I hope that you are all coping with the various restrictions on your life brought about by this deadly global pandemic wherever you live. I know we were all told about light at the end of the tunnel, with the announcement that a vaccine has been developed, which will hopefully mean that eventually, over time, life will return to normal. We still have to get through the next few months as it has not been approved yet, and having worked in the research side of the dairy industry for many years after leaving college, I know the importance of temperatures in making and storing things so having to store the vaccine at -70 will logistically be quite difficult but I am sure it will be overcome as it is so important.
On a positive and exciting note for the breed I received the following e-mail from Lorraine Bolton last Thursday -: ‘The Norwegian Buhund is a very rare breed, on that I am sure we all agree. What is also well documented is the loss of breed vitality and viability if we choose to ignore Coefficients of Inbreeding (COI). Do not get me wrong, judicious line breeding is, and I firmly believe, always will be, the only way to ensure that the quality of the dogs we are so lucky to see today is retained. The problem we have, and it has always been thus, is that any new bloodlines are quite rightly pounced upon by breeders and within 2 generations we are back to looking for stud dogs that are not closely related to our bitches. This has been an ongoing cycle for decades and if we keep going as we are then it will only get worse. Why? Because of the total uncertainty surrounding Brexit and fewer and fewer people are able to afford the kind of investment needed, of course, not to mention the odd pandemic or two.
So, what to do? Well, here is the thing, the Rare Breeds Survival Trust is a charity based in this country and is one of the world’s foremost authorities, working to ensure the survival of some of our rarest breeds of domesticated animals. Their remarkable success in maintaining these breeds has come from creating and maintaining semen banks and they have been doing it for many, many years. Their target is 25 unrelated, (or as unrelated as possible), collections – that is semen from 25 animals. Of course, the bank is not static, and is constantly added to as it is used. I would certainly recommend going to their website – fascinating stuff – and a lot to learn if we in dogs are to catch up.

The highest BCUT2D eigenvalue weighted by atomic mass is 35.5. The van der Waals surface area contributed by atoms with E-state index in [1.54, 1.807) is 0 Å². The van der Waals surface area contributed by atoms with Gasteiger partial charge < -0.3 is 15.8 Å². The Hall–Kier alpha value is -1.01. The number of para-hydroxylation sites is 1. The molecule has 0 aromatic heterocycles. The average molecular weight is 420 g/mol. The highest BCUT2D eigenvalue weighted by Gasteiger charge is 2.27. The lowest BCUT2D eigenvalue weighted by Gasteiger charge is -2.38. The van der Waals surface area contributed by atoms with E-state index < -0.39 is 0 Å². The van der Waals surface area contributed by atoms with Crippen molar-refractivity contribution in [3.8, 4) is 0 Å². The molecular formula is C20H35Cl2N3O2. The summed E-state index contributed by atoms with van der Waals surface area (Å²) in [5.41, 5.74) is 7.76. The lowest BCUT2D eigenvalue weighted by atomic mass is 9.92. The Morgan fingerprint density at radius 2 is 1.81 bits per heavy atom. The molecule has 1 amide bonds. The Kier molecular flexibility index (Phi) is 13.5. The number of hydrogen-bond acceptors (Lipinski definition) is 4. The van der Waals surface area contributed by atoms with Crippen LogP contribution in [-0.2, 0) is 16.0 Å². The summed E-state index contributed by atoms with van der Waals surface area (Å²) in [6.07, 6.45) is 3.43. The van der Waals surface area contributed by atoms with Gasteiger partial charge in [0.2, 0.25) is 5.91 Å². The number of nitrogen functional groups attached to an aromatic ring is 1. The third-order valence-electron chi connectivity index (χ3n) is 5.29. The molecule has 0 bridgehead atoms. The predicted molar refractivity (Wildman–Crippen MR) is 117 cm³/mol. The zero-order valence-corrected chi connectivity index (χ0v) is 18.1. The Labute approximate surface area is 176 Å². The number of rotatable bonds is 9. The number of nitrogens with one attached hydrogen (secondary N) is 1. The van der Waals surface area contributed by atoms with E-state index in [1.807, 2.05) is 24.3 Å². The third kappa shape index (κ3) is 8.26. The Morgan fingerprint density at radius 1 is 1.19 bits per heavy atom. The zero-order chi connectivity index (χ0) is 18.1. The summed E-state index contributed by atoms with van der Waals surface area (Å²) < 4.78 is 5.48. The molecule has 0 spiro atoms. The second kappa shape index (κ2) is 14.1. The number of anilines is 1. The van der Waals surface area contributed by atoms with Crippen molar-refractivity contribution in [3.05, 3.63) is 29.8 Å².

At the beginning of this year I lost my Dad. Now Dad was the rock on which Rikarlo was built. Mum and I enjoyed the planning, showing and all the great stuff associated with breeding and showing dogs, and Dad stayed at home to look after everything. He loved the dogs and had an excellent ‘stockman’s eye’. Dad left us a wee bit of money and I cannot think of a better tribute to him, and all those people who work so hard behind the scenes, than setting up a semen bank for Norwegian Buhunds. So, here we are today, having taken a tiny step towards creating a semen bank for the Norwegian Buhund. I must express my gratitude to Bjorg Helgesen and Lies Hekhuis who pulled out all the stops to make this great start. Two dogs, who between them carry, Norwegian, Swedish, Dutch and American lines new to this country. It is a start and there is so much to do. In the future I want this project to involve everyone. To this end I am working very closely with our Chairman, in her capacity as a successful business owner, to thrash out the structure that will promote and ensure what has been started, is put onto a solid foundation and is able to grow and invest in the future of this wonderful breed, the Norwegian Buhund.’ Thanks, Lorriane so exciting.
We have been talking about creating new life, but of course sadly there is always the other end of the scale. On November 2nd Bev Hall had to say goodbye to her ‘Jay’ and she sent me this Obituary to him. ‘Ailort Just The Ticket RL4Ex 23/10/2008-02/11/2020. I was introduced to Buhunds through Debbie Penniston-Fleming, from whom I had a Groenendael at the end of 2007.I reserved a puppy from her next litter which was a repeat mating between Ch Olpenden Malachy at Parvodene x Ch Fullani Farek of Ailort. The previous litter were having a good success in the show ring.
I showed Jay for a few years, but he grew a little tail (and wide!) and he did not enjoy it, never showing himself off to his full potential. By this time, I had found agility with my Groenendael and stopped showing. Jay was unable to join in with agility as he was reactive to other dogs. He still accompanied me every week to agility shows and I would wear him out by doing bits of Obedience (which he loved).This, without me knowing, set him up for his short Rally career, as he had learnt to work with distractions at the agility shows. Jay loved to work but his attention span was not great. He flew through the lower levels and was only one qualifier away from his Level 5 title, when Covid stopped play earlier this year. I learnt not to take competitions with him too seriously, as long as he was enjoying himself, I did not really mind what he did on the day, some days he was brilliant, some days he could not be bothered, and he would never work on an afternoon! At home he was a loveable clown who was very protective of me and his property, he always wanted to be outside in the garden, even in the rain, which led me to buying him a little outdoor kennel where he would shelter. He was quite a complicated dog who taught me a lot. It is very quiet without him and I will miss him dearly.’ Jay made Rally his own, he was the most successful Buhund doing Rally, level 3 and over, must be done off the lead showing yet again that Buhunds can be trained.
Margaret Deuchar email@example.com
The views expressed in Margaret’s Breed Notes are hers and hers alone and do not necessarily reflect the views of the Norwegian Buhund Club of the UK.